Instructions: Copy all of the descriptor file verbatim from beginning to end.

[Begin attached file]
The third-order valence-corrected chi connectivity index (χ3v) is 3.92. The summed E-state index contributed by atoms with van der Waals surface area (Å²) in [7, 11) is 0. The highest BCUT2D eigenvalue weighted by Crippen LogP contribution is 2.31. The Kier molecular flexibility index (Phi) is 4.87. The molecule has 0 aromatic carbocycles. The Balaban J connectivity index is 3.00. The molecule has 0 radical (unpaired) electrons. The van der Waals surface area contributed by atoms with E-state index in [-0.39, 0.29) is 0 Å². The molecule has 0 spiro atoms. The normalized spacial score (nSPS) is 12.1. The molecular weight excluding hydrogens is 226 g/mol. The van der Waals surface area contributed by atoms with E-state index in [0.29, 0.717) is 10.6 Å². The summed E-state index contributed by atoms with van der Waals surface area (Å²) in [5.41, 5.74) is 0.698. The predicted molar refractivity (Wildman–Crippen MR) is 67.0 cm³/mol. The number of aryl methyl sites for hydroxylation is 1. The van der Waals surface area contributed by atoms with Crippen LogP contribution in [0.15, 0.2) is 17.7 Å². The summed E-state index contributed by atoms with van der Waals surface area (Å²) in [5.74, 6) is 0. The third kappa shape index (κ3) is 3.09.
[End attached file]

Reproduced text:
The third-order valence-corrected chi connectivity index (χ3v) is 3.92. The summed E-state index contributed by atoms with van der Waals surface area (Å²) in [7, 11) is 0. The highest BCUT2D eigenvalue weighted by Crippen LogP contribution is 2.31. The Kier molecular flexibility index (Phi) is 4.87. The molecule has 0 aromatic carbocycles. The Balaban J connectivity index is 3.00. The molecule has 0 radical (unpaired) electrons. The van der Waals surface area contributed by atoms with E-state index in [-0.39, 0.29) is 0 Å². The molecule has 0 spiro atoms. The normalized spacial score (nSPS) is 12.1. The molecular weight excluding hydrogens is 226 g/mol. The van der Waals surface area contributed by atoms with E-state index in [0.29, 0.717) is 10.6 Å². The summed E-state index contributed by atoms with van der Waals surface area (Å²) in [5.41, 5.74) is 0.698. The predicted molar refractivity (Wildman–Crippen MR) is 67.0 cm³/mol. The number of aryl methyl sites for hydroxylation is 1. The van der Waals surface area contributed by atoms with Crippen LogP contribution in [0.15, 0.2) is 17.7 Å². The summed E-state index contributed by atoms with van der Waals surface area (Å²) in [5.74, 6) is 0. The third kappa shape index (κ3) is 3.09.